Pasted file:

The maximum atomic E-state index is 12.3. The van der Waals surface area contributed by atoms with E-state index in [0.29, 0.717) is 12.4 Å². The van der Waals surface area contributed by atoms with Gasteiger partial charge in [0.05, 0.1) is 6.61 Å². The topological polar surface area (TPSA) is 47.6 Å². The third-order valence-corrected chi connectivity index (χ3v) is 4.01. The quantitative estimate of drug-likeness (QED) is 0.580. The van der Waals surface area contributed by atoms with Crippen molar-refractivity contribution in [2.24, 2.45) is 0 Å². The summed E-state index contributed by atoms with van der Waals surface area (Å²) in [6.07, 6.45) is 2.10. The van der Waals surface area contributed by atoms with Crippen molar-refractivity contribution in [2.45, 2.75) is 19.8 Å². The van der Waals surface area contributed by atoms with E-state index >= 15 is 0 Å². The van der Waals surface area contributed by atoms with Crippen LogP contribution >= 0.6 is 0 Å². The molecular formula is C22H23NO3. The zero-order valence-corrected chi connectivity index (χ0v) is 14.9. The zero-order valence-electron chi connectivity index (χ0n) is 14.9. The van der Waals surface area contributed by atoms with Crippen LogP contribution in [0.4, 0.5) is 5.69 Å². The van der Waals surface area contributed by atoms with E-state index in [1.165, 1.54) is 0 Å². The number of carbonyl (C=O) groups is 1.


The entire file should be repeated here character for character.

The maximum atomic E-state index is 12.3. The van der Waals surface area contributed by atoms with E-state index in [0.29, 0.717) is 12.4 Å². The van der Waals surface area contributed by atoms with Gasteiger partial charge in [0.05, 0.1) is 6.61 Å². The topological polar surface area (TPSA) is 47.6 Å². The third-order valence-corrected chi connectivity index (χ3v) is 4.01. The quantitative estimate of drug-likeness (QED) is 0.580. The van der Waals surface area contributed by atoms with Crippen molar-refractivity contribution in [2.24, 2.45) is 0 Å². The summed E-state index contributed by atoms with van der Waals surface area (Å²) in [6.07, 6.45) is 2.10. The van der Waals surface area contributed by atoms with Crippen molar-refractivity contribution in [2.45, 2.75) is 19.8 Å². The van der Waals surface area contributed by atoms with E-state index >= 15 is 0 Å². The van der Waals surface area contributed by atoms with Crippen LogP contribution >= 0.6 is 0 Å². The molecular formula is C22H23NO3. The zero-order valence-corrected chi connectivity index (χ0v) is 14.9. The zero-order valence-electron chi connectivity index (χ0n) is 14.9. The van der Waals surface area contributed by atoms with Crippen LogP contribution in [0.4, 0.5) is 5.69 Å². The van der Waals surface area contributed by atoms with E-state index in [1.165, 1.54) is 0 Å². The number of carbonyl (C=O) groups is 1.